The destinations that the food writer Katie Parla covers in her cookbook “Food of the Italian Islands,” range from large and well-known — Sicily, Sardinia, Capri and Venice (yes, an archipelago knitted with bridges) — to mere freckles in the sea. Ms. Parla, who lives in Italy and has Sicilian roots, covers not just food but culture, history and geography, and there are enough sunny photos to make you consider booking a flight and checking ferry schedules. (Fair warning: She correctly notes “how unpleasant Capri can be in high season.”) Absent travel plans, you can still enjoy many regional pestos, caponata textured with celery, a citrus salad strewn with olives, Pantelleria’s mint and ricotta ravioli, and the local ways with chickpeas, lentils and anchovies. More challenging, and perhaps best sampled in situ, are grilled horse steak (carne di cavallo) and a poached spleen and lung sandwich from Palermo’s street food repertoire.
“Food of the Italian Islands: Recipes From the Sunbaked Beaches, Coastal Villages and Rolling Hillsides of Sicily, Sardinia and Beyond” by Katie Parla (Parla Publishing, $35), shop.katieparla.com.
Serving Dishes Built for Olives and Cherries
Claire Alba, a Brooklynite whose specialty is ceramic jewelry, has expanded her portfolio with two clever serving dishes for olives and for cherries. Each has a central crater, into which pits can be dropped out of sight. The pit-holder is a separate piece, easily cleaned. The white ceramic dishes, 7-inches in diameter for olives, 6.5 for cherries, are dishwasher safe and have uses beyond their designations. For Ramadan (the evening of March 22 through April 21), not just olives but also unpitted dates and pistachios in their shells become easier to serve. Give either model for Mother’s Day with fruit alongside.
Olive Boat, $30, Cherry Bowl, $45, corico.com.
An Entry-Level Orange Wine for the Budding Oenophile
At the behest of Andrew Nelson, an owner of Bonny Doon Vineyard, in California, the company introduced an orange wine, in limited production, in 2022. It was a blend of mostly Grenache (40 percent Blanc, 40 percent Gris, 10 percent noir and 10 percent orange Muscat) vinified with enough skin contact to meet the product definition. Its success led to this year’s greater volume and wider distribution. The wine is straightforward, dry and only 10.5 percent alcohol, with hints of apricot on the nose and tart marmalade on the palate. The merest suggestion of funk makes it, as Randall Grahm, the founder of the winery, put it, “the perfect entry-level orange wine.”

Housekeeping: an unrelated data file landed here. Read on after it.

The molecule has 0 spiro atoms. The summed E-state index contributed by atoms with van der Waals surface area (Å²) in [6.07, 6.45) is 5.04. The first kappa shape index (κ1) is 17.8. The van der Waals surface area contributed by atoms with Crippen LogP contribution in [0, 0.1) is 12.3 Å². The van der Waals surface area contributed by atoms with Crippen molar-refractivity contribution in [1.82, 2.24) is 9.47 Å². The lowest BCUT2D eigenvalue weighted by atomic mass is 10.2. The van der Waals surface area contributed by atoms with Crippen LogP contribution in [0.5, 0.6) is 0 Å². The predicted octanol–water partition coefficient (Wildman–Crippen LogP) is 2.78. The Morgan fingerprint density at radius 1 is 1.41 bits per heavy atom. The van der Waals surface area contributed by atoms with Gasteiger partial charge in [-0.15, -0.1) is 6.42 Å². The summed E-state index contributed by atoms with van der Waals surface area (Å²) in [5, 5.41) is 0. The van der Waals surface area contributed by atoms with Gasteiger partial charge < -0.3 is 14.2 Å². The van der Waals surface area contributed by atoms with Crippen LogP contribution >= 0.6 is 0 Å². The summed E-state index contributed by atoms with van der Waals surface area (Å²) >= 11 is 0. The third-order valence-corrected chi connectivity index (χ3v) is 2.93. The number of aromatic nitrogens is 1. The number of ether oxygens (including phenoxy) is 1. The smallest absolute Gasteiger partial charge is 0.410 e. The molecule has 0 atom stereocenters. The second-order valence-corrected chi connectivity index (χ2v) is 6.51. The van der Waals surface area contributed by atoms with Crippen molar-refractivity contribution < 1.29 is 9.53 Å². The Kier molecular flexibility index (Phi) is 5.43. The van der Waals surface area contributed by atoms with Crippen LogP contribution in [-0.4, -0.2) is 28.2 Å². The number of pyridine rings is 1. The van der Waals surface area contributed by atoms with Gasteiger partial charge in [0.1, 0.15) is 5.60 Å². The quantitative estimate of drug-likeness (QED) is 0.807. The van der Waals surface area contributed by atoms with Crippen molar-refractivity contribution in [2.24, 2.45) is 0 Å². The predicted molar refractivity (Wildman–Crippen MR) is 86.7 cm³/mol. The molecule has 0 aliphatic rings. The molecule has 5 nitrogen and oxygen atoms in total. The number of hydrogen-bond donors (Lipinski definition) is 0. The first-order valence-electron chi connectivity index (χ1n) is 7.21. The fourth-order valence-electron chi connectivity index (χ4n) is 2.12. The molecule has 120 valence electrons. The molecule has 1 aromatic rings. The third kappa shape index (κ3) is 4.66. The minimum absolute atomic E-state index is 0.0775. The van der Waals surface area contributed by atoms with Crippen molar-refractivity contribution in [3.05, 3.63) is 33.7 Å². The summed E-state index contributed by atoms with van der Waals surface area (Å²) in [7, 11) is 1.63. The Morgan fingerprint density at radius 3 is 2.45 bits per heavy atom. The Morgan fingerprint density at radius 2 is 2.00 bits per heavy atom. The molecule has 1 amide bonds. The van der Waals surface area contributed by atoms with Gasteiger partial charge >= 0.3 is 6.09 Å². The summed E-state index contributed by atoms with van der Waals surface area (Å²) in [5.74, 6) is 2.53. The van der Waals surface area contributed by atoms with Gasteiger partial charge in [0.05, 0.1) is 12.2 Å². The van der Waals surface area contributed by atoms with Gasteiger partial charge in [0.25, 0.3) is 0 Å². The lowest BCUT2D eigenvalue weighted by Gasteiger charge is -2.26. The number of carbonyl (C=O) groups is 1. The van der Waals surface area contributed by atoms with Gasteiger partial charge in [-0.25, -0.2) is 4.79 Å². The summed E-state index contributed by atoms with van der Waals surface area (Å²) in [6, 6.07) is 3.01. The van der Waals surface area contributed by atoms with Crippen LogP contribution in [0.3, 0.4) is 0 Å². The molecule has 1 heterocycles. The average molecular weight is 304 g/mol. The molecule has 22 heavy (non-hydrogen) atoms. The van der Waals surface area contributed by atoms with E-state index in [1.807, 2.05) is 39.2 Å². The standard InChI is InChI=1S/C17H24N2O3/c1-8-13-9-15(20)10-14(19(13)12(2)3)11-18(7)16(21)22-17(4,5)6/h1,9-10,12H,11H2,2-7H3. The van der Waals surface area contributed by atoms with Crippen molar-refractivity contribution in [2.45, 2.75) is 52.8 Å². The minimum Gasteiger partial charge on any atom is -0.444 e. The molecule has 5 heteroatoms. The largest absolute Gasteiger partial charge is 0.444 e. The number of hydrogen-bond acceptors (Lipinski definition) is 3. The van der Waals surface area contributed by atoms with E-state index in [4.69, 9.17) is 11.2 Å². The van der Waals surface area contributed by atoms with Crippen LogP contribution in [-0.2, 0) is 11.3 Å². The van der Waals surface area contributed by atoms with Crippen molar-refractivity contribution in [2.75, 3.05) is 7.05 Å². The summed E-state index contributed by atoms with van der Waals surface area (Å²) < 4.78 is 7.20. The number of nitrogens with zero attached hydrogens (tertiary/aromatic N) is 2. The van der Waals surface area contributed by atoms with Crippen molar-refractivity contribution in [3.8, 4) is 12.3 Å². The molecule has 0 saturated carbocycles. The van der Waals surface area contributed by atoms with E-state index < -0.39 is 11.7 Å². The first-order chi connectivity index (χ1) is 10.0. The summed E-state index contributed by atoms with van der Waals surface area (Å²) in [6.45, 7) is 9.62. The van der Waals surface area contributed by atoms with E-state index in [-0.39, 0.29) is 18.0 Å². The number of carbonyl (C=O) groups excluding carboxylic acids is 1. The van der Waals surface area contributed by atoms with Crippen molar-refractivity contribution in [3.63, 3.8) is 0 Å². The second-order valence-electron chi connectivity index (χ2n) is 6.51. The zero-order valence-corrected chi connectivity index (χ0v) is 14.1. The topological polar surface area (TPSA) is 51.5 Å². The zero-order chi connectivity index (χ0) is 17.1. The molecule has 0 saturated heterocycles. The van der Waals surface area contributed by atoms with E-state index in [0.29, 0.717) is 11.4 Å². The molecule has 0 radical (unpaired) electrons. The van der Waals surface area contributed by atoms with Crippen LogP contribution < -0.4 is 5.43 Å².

Bonny Doon Le Cigare Orange 2022, $17.99 for 750 milliliters, bonnydoonvineyard.com.
Perk Up a Cup of Coffee With Moroccan Spices
Appreciating the taste of coffee on its own terms refuses entry to extraneous flavors. An exception? This new Moroccan spice blend for coffee made by Ladera Patisserie, based in Menlo Park. It adds dusky allure to a morning mug with cinnamon, nutmeg, star anise, ginger and cardamom, among other spices. A mere ½ teaspoon to a scoop of ground coffee is all it takes. More than that risks bitterness. The spice blend can also enhance black tea, granola, ice cream and poached pears.
Mogador Spices Moroccan Coffee Spice Blend, $12.99 for 2.5 ounces, mogadorspices.com.
Brawnier Cornichons From France
Maison Marc, a cornichon company in Burgundy, France, that grows its own cucumbers, might make you rethink the typically tiny vinegary French pickles that my daughter, as a toddler, called Cornish hens. (It took some figuring out to get what she meant by “Mommy, when can I have some Cornish hens?”) Maison Marc, whose cornichons are available in the United States for the first time, offers a range: The smallest, extra-fins, are still slightly bigger than many cornichons, and the fins and malossols are, well, pickle-size. But the flavors, from typically sharp to milder malossol with less salt, and aigre-doux (sour-sweet), are pure cornichon. The cucumbers are grown and pickled without herbicides, pesticides and preservatives. The company claims to be one of few completely French makers of cornichons, noting that most producers rely on cucumbers grown in India.
Maison Marc Cornichons, $19.40 to $21.60 for 13.4 to 29 ounces, shoparrowine.com, and also at Zabar’s.
The Long History of Politics and Food
“Critical Topics in Food,” the restaurant and food consultant Clark Wolf’s ongoing series of panels with food experts that cover various timely issues, will hold its next session on Zoom. The panelists, all authors, are Chloe Sorvino, Alex Prud’homme, Marion Nestle and Tanya Holland. They will discuss the intersection of food and politics, covering the meat industry and how presidents use food for political gain.
“The Politics of Food, Then and Now,” March 23 from 5 to 6 p.m., free with reservation, eventbrite.com.
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